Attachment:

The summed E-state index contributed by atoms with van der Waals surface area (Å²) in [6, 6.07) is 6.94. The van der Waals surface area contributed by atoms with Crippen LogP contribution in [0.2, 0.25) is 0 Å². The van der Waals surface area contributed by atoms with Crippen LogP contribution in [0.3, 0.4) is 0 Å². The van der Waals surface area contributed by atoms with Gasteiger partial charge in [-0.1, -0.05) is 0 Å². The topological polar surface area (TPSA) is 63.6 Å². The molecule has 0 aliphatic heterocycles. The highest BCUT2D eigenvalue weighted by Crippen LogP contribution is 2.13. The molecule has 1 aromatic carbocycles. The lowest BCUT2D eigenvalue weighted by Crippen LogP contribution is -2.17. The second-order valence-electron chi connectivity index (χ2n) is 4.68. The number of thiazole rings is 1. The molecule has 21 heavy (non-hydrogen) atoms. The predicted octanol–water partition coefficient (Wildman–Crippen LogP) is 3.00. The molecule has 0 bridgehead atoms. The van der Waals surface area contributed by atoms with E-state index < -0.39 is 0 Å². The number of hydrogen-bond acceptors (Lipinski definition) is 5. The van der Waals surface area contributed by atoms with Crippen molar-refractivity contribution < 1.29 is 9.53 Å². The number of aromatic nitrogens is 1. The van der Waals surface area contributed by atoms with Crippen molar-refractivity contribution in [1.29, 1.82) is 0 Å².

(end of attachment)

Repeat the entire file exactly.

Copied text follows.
The summed E-state index contributed by atoms with van der Waals surface area (Å²) in [6, 6.07) is 6.94. The van der Waals surface area contributed by atoms with Crippen LogP contribution in [0.2, 0.25) is 0 Å². The van der Waals surface area contributed by atoms with Crippen LogP contribution in [0.3, 0.4) is 0 Å². The van der Waals surface area contributed by atoms with Gasteiger partial charge in [-0.1, -0.05) is 0 Å². The topological polar surface area (TPSA) is 63.6 Å². The molecule has 0 aliphatic heterocycles. The highest BCUT2D eigenvalue weighted by Crippen LogP contribution is 2.13. The molecule has 1 aromatic carbocycles. The lowest BCUT2D eigenvalue weighted by Crippen LogP contribution is -2.17. The second-order valence-electron chi connectivity index (χ2n) is 4.68. The number of thiazole rings is 1. The molecule has 21 heavy (non-hydrogen) atoms. The predicted octanol–water partition coefficient (Wildman–Crippen LogP) is 3.00. The molecule has 0 bridgehead atoms. The van der Waals surface area contributed by atoms with E-state index < -0.39 is 0 Å². The number of hydrogen-bond acceptors (Lipinski definition) is 5. The van der Waals surface area contributed by atoms with Crippen molar-refractivity contribution < 1.29 is 9.53 Å². The number of aromatic nitrogens is 1. The van der Waals surface area contributed by atoms with Crippen molar-refractivity contribution in [1.29, 1.82) is 0 Å².